Taking a break from the customary All-School Read that has become an annual, summer assignment at Middlesex, the community began this year a bit differently with an “All-School Ethical Topic” – namely, the ethics of privacy in the digital age. On the evening of September 21, Stephen Spielberg’s latest science fiction production, Ready Player One, was screened on campus to prompt consideration of online privacy concerns. The next morning, the School heard from Alexander Heffner, host of the PBS program “The Open Mind,” who offered his thoughts on the subject and welcomed questions from the audience afterward.
Mr. Heffner, who has covered American politics, civic life, and Millennials since the 2008 presidential campaign, is a writer and lecturer whose work has been profiled and published in many major publications and media outlets. Reflecting on the kind of dystopian world represented in books and films like Ready Player One, he commented, “There are threats to privacy, but not as overwhelming as movies depict. Humanity has not vanished.” Though concerned that individual privacy is compromised today, he added, “I would submit that achieving civility in the digital public square is pivotal to what we will be able to preserve of privacy.”
As host of “The Open Mind” since 2014, Mr. Heffner has appreciated being able to explore issues of technology and democracy without having to “adhere to an orthodox view.” Yet, as a native New Yorker who vividly remembers 9/11, he is also sympathetic to law enforcement and the difficulty of protecting individual rights and keeping apprised of threats to national security.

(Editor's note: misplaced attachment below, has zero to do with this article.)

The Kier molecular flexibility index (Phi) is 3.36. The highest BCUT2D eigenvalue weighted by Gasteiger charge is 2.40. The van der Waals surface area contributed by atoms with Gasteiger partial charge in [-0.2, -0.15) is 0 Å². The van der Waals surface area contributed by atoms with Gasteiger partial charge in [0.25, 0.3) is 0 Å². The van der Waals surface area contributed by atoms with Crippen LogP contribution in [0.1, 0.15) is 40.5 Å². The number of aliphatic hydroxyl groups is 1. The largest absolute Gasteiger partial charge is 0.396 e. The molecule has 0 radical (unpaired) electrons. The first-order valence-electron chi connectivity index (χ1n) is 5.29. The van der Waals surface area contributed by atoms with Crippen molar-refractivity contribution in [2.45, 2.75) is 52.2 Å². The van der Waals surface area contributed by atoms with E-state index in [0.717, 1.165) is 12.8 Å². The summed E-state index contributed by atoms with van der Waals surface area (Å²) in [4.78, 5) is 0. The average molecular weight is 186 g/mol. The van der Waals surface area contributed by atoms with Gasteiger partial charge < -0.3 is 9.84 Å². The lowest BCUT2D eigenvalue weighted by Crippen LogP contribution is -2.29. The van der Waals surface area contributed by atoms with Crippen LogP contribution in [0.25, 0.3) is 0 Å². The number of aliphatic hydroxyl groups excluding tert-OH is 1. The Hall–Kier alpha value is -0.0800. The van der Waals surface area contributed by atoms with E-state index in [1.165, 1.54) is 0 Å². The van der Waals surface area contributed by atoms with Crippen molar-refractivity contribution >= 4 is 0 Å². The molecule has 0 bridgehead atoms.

“Preserving civil discourse is key to having an open Web,” Mr. Heffner maintained. Currently jeopardizing online civility is the prevalence of bigotry and obstructionism, to the extent that opposing sides cannot listen to each other, nor can they undertake an honest assessment of facts. This, in turn, will lead to dysfunction, which he called “the last stage of incivility.”
Privacy protection, Mr. Heffner believes, will be driven by one’s economic status and personal resources for security, giving those with “a connection to the boardroom” an advantage. “We have to watch out for that,” he cautioned. “There is a risk that monopolies will not ensure our freedom.”
In closing, he stressed the importance of voting to his audience of Middlesex students – all of whom are considered digital natives and members of Gen Z. “You are the generation that is going to write the law because the law has not yet been written,” he said. Returning to the consequences of 9/11, he asked, “How far are we willing to go in giving up privacy to protect our safety? These are all decisions in your hands, and I urge you to take it seriously.”
With insightful questions for Mr. Heffner regarding free speech and hate speech, open websites and those funded by advertising, as well as the pros and cons of net neutrality, Middlesex students were indeed attuned to the issues at hand. In small groups with their advisors, they continued discussing these topics, dwelling on the tradeoffs between privacy and convenience in the digital age.